York is “destiny” for scholarship winner

By Elaine Smith

“I think I was destined to be at York,” says Arsh Dharani, who calls himself a “true international” student, since he was born in India, grew up in the Congo and went to boarding school in Kenya before coming to Toronto.

“I had always been interested in coming to Canada, since I have a lot of family and friends here. The York scholarship opportunities were really attractive because I wanted to be independent looking forward. I didn’t want to put myself into debt or financial pressure as I was starting my career.”

Arsh, who is studying financial and business economics in the Faculty of Liberal Arts & Professional Studies (LA&PS), wasn’t sure it would be possible for him to attain a full scholarship, because there was no response from York about the scholarship decisions until the very last, and his family kept encouraging him to make a decision quickly

“I remember asking my dad to let me wait just one more day and the email from York [awarding him a full scholarship] came at 3 a.m.,” Arsh says. “Life works in mysterious ways.”

Arsh was awarded a President’s International Scholarship of Excellence, given to international high school students who demonstrate academic excellence, commitment to volunteer work and extracurricular activities and leadership skills. At his boarding school in Kenya, Dharani was a residential captain, in charge of 50 international students, addressing any issues they had and organizing activities to keep them engaged.

It’s a skill he hopes to hone at York where he joined the volunteer team at his residence, working with the residence dons. He plans to apply for a don’s position next year. He has also joined the Schulich Finance Club, another step along his path to becoming an entrepreneur one day.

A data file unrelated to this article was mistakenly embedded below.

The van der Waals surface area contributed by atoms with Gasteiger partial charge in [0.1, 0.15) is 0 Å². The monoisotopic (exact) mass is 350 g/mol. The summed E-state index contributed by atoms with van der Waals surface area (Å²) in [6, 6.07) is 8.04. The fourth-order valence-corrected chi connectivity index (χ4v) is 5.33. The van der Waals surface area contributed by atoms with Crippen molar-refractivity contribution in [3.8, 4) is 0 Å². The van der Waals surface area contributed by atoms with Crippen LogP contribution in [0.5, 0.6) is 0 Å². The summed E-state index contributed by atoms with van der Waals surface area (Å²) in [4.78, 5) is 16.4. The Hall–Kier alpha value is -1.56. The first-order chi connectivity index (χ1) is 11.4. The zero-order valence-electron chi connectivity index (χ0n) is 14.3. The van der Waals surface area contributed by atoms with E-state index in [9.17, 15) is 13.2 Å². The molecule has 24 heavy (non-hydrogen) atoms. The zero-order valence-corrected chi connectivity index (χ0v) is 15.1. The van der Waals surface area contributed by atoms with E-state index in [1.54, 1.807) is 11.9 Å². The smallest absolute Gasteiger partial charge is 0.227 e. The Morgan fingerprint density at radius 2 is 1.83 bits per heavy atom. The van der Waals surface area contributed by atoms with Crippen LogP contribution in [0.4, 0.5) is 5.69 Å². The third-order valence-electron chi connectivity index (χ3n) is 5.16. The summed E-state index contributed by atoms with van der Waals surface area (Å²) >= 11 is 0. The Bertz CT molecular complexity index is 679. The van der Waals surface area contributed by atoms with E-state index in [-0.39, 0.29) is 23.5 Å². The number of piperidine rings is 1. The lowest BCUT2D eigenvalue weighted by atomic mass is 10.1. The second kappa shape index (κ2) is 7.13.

“My big dream is to have my own firm and add value to people’s lives,” Dharani says. “When I’m older, I want to be able to lead huge companies. I want to start with investment banking, then look forward to having my own firm. I’m leaning toward specializing in finance, because understanding it is very important if you’re running your own business.”

Arsh has already been an entrepreneur on a small scale. A passionate chess player, he created a chess academy in the Congo to teach chess, both online and in-person, and eventually ran a tournament for participants.

“I love the game,” Arsh says. “It bleeds into real life a lot. As a chess player, you’re always making decisions fairly quickly and you can’t go back; you need to face the consequences. I always ensure to look at the board and attempt to make the best possible decisions in life.”

He plans to find a chess club at York, or, if necessary, start one. He’s certainly pleased to be here in Toronto.

“Canadian culture is much more welcoming and inclusive than I’m used to,” Arsh says. “People are very polite, even about small things like holding the door open, and there are a lot of ‘Thank-yous’ and ‘Sorries.’ It’s a beautiful campus, too.”

For now, Arsh’s goal is to keep his head down and work. He says would like to take full advantage of this wonderful opportunity he has gotten and his focusing on increasing his network and connections with likeminded people. He remains grateful to the university, his parents, and his friends who have supported him throughout this journey.